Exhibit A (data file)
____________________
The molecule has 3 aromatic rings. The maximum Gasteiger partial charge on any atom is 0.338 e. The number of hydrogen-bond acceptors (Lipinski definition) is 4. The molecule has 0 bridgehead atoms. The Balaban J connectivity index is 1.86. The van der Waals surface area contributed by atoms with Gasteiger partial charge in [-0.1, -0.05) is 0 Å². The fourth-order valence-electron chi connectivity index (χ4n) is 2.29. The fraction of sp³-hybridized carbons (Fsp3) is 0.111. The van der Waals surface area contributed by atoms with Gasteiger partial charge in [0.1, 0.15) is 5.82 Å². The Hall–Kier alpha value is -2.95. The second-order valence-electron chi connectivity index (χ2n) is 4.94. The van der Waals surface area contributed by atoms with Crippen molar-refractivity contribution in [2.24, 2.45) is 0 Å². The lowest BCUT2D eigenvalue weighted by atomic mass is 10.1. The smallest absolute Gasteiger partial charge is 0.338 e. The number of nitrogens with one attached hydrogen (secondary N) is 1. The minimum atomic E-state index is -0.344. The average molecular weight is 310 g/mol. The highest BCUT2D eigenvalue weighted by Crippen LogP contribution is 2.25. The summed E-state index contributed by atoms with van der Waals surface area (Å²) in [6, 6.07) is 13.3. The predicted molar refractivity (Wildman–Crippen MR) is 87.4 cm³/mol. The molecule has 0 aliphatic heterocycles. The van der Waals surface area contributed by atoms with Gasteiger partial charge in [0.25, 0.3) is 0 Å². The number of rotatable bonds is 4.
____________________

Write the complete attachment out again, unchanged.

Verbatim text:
The molecule has 3 aromatic rings. The maximum Gasteiger partial charge on any atom is 0.338 e. The number of hydrogen-bond acceptors (Lipinski definition) is 4. The molecule has 0 bridgehead atoms. The Balaban J connectivity index is 1.86. The van der Waals surface area contributed by atoms with Gasteiger partial charge in [-0.1, -0.05) is 0 Å². The fourth-order valence-electron chi connectivity index (χ4n) is 2.29. The fraction of sp³-hybridized carbons (Fsp3) is 0.111. The van der Waals surface area contributed by atoms with Gasteiger partial charge in [0.1, 0.15) is 5.82 Å². The Hall–Kier alpha value is -2.95. The second-order valence-electron chi connectivity index (χ2n) is 4.94. The van der Waals surface area contributed by atoms with Crippen molar-refractivity contribution in [2.24, 2.45) is 0 Å². The lowest BCUT2D eigenvalue weighted by atomic mass is 10.1. The smallest absolute Gasteiger partial charge is 0.338 e. The number of nitrogens with one attached hydrogen (secondary N) is 1. The minimum atomic E-state index is -0.344. The average molecular weight is 310 g/mol. The highest BCUT2D eigenvalue weighted by Crippen LogP contribution is 2.25. The summed E-state index contributed by atoms with van der Waals surface area (Å²) in [6, 6.07) is 13.3. The predicted molar refractivity (Wildman–Crippen MR) is 87.4 cm³/mol. The molecule has 0 aliphatic heterocycles. The van der Waals surface area contributed by atoms with Gasteiger partial charge in [0.25, 0.3) is 0 Å². The number of rotatable bonds is 4.